Sunday, April 19, 2009


[continue from the Last Post.]


Make sure that you are Mind Mapping from the word go.

As you build your Mind Map in parallel to what is being read, you will find the material easier to recall. Don’t worry if the Map looks ‘untidy;’ it is your thinking that must be tidy!

Later on, when you have gone through the book, you can tidy up the Map; what is important is that you are learning all the way!


Take a 15-minute refreshment break at mid-morning, and then a 45-minute lunch break at mid-day. During these breaks, all four members of the group should meet and relax.

After lunch, everyone must return to their study zones, and carry on the process.

Regular 5-minute breaks are to be taken periodically, and a 15-minute break at mid-afternoon.

[To be continued in the Next Post. Excerpted from 'Unleashing Genius with the World's Most Powerful Learning Systems', by Dilip Mukerjea. All the images in this post are the intellectual property of Dilip Mukerjea.]

Tuesday, April 14, 2009


This is a hand-crafted mind map by Dilip Mukerjea of one of management guru Peter Drucker's superb classics? Do you know which one?

[All the images in this post are the intellectual property of Dilip Mukerjea.]


[continue from the Last Post.]


Your Mind Map is the raw material for your speech about your book. Get an audience and tell them what you have excavated in the preceding thirty minutes.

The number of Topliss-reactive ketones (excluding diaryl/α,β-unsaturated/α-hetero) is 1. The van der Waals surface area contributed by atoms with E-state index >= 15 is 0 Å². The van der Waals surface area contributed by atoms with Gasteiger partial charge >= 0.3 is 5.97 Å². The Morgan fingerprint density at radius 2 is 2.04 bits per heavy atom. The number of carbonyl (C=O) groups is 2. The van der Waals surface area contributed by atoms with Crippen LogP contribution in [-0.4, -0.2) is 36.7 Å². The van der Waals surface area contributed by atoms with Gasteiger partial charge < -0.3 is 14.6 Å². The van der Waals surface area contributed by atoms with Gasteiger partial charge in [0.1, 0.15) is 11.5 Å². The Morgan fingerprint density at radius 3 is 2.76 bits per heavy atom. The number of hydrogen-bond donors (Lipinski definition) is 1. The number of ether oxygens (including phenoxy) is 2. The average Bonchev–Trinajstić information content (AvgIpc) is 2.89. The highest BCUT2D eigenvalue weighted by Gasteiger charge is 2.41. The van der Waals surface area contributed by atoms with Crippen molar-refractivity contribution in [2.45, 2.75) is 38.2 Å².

Do not bury your face in the Mind Map; dip into it to refer to points and then look at your audience whilst delivering your speech. This is great practice for building fluency, memory, and confidence.

NOTE: You have been given thirty minutes for the Power Browsing exercise, plus whatever time you need to deliver your speech.

The first five steps will need less time as you and your brain get used to the process, and as your vocabulary and general knowledge grow. Remember, this is not reading as we have done earlier, but browsing.

Your objective is to get a feel for the book.

The Mind Map done in Step VI can be inserted in the book, for future reference, at which time you could power browse again, and keep adding to your Mind Map.

Later, when you have time to read your book in depth, your Mind Map will be of immense value as it will have prepared you for what is to come.

[Excerpted from 'Unleashing Genius with the World's Most Powerful Learning Systems', by Dilip Mukerjea. All the images in this post are the intellectual property of Dilip Mukerjea.]

Saturday, February 21, 2009


[Extracted from the 'Optimum Performance Technologies' weblog.]

Frankly, I regret to point out that this book is just another 'how-to' Mind-Mapping book.

Essentially, it's no different from what Tony Buzan or Joyce Wycoff had written earlier. Except for one: The author has now fully incorporated the use of MindManager software to go with it.

Undoubtedly, MindManager can expedite the mind-mapping process. [With all the available third-party add-ons, MindManager is really a godsend!].

In some way, you can say reading this book is like reading any of Tony Buzan's Mind-Mapping books, syntopically with the 'MindManager for Dummies' book!